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Registration open for Iowa's first college and career readiness training program


Registration is now open for the Iowa College and Career Readiness Academy, a suite of Iowa-specific online courses for school counselors, educators, administrators, and other college access professionals. The first course will start on October 1.

The Academy is Iowa's first and only college and career readiness training program. It was developed by the Iowa College Student Aid Commission in partnership with the Iowa Department of Education, AEA Iowa, and the Iowa School Counselor Association (ISCA).

Each of the courses available through the Academy is specifically tailored for Iowa college access professionals to improve effectiveness in preparing all students for education and training beyond high school. Individuals can register as participants for no cost, or select an option to earn license renewal or graduate credit through Drake University, Morningside College, or Viterbo University.

“The Iowa School Counselor Association is pleased to support the new Iowa College and Career Readiness Academy,” announced ISCA in its formal endorsement of the Academy.

"These courses will provide tailored professional development for Iowa school counselors on college and career readiness and will be an invaluable tool in our work ensuring every student is prepared for the future."

More information about the Iowa College and Career Readiness Academy is available on the Iowa College Student Aid Commission's website.

Career opportunities within the division

join our team

The Iowa Department of Education is seeking talented individuals who are passionate about excellence in education to fill eight (8) positions over the next several months within the Division of Community Colleges and Workforce Preparation (Division).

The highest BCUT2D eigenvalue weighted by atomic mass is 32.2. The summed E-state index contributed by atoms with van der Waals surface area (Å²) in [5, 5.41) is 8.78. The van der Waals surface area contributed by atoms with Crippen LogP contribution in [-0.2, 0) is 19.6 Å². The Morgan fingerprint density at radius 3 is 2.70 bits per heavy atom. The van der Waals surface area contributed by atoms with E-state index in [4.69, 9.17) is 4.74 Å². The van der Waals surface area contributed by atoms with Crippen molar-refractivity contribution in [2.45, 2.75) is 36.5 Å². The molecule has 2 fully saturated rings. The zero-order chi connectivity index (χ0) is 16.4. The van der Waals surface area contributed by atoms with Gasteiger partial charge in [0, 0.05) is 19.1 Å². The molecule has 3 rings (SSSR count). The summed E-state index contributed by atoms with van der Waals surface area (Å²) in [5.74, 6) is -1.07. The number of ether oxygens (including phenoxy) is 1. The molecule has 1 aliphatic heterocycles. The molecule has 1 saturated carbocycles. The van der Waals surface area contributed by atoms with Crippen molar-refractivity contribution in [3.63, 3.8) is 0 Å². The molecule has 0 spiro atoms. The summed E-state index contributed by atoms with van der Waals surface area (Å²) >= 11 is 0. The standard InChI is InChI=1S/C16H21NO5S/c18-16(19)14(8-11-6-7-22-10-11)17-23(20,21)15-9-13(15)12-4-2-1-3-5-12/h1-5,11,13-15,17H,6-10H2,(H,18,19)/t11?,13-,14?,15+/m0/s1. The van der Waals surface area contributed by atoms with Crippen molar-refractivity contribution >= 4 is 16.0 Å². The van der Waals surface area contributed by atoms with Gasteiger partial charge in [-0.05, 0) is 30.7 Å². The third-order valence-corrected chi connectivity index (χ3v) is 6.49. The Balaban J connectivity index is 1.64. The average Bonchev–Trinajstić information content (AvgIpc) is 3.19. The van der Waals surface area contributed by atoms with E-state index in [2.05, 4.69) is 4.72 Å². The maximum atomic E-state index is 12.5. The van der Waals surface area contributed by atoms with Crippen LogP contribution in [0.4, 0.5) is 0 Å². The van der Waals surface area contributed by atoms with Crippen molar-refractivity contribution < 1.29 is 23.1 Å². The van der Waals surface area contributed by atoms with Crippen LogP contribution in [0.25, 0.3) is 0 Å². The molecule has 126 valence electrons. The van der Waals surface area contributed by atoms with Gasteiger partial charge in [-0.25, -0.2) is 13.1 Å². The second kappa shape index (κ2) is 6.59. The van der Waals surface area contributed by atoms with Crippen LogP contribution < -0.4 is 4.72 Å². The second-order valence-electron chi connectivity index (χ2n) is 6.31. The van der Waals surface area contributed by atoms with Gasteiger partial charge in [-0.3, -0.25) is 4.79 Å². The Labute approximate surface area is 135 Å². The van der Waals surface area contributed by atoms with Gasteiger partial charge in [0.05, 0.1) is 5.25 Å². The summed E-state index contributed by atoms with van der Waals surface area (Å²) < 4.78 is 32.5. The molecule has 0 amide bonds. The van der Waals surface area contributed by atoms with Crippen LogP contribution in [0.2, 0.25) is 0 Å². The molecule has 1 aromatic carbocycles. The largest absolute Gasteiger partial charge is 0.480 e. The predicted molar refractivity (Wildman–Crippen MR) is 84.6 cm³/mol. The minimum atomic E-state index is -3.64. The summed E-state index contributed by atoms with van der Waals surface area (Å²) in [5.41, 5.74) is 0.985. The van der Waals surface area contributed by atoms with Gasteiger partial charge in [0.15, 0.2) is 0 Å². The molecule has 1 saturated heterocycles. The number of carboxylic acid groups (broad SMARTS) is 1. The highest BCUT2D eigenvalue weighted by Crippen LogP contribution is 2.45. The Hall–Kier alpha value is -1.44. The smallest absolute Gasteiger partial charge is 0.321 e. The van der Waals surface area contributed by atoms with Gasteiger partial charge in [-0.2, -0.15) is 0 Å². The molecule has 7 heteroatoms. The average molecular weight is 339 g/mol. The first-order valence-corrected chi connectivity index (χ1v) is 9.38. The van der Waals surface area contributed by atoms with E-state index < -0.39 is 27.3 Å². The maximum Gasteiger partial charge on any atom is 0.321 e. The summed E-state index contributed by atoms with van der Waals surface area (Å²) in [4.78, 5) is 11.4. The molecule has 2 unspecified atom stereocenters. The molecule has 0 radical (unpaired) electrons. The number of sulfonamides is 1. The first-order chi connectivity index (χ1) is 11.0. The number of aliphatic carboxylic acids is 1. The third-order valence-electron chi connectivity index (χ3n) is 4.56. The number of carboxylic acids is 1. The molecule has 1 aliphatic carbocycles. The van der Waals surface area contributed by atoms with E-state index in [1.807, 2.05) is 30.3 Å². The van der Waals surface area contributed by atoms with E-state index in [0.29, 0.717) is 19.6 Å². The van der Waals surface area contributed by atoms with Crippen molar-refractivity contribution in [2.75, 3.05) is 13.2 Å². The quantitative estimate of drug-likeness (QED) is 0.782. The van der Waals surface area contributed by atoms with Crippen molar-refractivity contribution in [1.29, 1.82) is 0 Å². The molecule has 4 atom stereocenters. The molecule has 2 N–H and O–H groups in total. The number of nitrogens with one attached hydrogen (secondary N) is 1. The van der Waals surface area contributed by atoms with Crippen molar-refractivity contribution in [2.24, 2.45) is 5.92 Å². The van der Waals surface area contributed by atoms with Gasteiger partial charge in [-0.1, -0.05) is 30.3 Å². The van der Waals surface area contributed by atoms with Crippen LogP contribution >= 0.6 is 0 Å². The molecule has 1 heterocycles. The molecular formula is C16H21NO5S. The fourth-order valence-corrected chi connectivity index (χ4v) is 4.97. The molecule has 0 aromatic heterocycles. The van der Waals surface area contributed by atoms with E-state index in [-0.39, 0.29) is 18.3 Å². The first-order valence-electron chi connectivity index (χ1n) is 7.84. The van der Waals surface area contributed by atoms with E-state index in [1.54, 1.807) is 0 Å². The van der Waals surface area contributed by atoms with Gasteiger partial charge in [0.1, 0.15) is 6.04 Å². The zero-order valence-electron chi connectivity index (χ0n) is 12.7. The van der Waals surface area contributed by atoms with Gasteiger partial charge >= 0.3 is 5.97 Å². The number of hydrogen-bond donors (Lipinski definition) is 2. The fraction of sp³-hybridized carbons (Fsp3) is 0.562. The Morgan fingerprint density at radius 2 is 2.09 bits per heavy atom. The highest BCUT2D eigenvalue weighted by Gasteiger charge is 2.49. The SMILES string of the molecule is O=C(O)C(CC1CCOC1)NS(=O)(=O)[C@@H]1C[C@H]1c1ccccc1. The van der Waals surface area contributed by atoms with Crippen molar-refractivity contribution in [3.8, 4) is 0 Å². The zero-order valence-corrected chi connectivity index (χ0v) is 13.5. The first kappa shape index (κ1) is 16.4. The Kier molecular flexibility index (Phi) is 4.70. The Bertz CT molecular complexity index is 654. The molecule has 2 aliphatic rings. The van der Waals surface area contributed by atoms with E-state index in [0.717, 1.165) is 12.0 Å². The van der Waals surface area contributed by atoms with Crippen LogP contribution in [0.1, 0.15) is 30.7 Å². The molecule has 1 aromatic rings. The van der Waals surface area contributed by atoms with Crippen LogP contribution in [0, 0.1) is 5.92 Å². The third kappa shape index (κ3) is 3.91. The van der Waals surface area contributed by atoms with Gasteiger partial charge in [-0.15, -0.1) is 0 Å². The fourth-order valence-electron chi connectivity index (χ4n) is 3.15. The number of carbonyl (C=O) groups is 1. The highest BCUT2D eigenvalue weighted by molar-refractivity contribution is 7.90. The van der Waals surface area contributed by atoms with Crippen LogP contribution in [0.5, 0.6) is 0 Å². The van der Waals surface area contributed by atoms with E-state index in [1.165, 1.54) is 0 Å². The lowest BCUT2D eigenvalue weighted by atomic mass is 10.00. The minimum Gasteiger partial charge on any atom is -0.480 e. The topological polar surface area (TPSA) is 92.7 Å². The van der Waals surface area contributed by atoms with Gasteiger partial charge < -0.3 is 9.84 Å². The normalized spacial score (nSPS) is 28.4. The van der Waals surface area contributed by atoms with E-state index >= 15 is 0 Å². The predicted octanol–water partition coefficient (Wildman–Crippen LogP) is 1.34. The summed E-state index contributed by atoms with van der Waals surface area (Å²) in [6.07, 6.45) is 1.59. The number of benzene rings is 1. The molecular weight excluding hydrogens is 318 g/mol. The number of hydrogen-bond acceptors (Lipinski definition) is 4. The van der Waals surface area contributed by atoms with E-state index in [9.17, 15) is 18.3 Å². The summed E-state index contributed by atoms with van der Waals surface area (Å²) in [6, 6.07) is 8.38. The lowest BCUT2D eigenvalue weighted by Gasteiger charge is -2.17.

The Department is seeking applicants with experience in the areas of career and technical education (particularly with expertise in skilled trades, information technology, and health sciences), work-based learning and apprenticeships, data/accountability, policy analysis, and AmeriCorps. Currently, a position within the adult education and literacy team is posted at The other positions will be posted over the next several months.

To learn more about these opportunities, please reach out to Jeremy Varner, Administrator, Division of Community Colleges and Workforce Preparation, at, or 515-281-8260.

Division staffing changes

Zoё Thornton, the Division's health sciences consultant, left the Department on August 8 to join the faculty at Iowa State University as a clinical assistant professor within the University's Department of Education.  

While at the Department,  Zoё worked with health science programs at the secondary and postsecondary levels across the state and helped to start the Health Science Simulation Network.  In addition, Zoё worked with community college accreditation, developmental education, community college transfer major initiatives, the Voluntary Framework of Accountability (VFA), and helped write grant applications for the Division.

The Department thanks Zoё for her service and wishes her the best as she teaches and mentors our next generation of community college leaders. 

More Future Ready Iowa regional summits announced

Registration is now open to attend Future Ready Iowa regional summits across the state.

The day-long summits are scheduled for late September through November in Ames, Atlantic, Burlington, Cedar Falls/Waterloo, Cedar Rapids/Iowa City, Centerville, Creston, Davenport, Denison, Des Moines, Elkader, Fort Dodge, Muscatine, Pella, Sheffield, Sioux City, and Spencer. Dates, locations, and registration information are available on the Future Ready Iowa website.

Future Ready Iowa was created to prepare and connect more Iowans with rewarding careers and good-paying jobs with Iowa employers. The initiative has a goal of 70 percent of Iowa’s workforce having education or training beyond high school by 2025.

The regional summits represent an opportunity for local and regional partners to come together and discuss potential solutions based on their area workforce needs and challenges.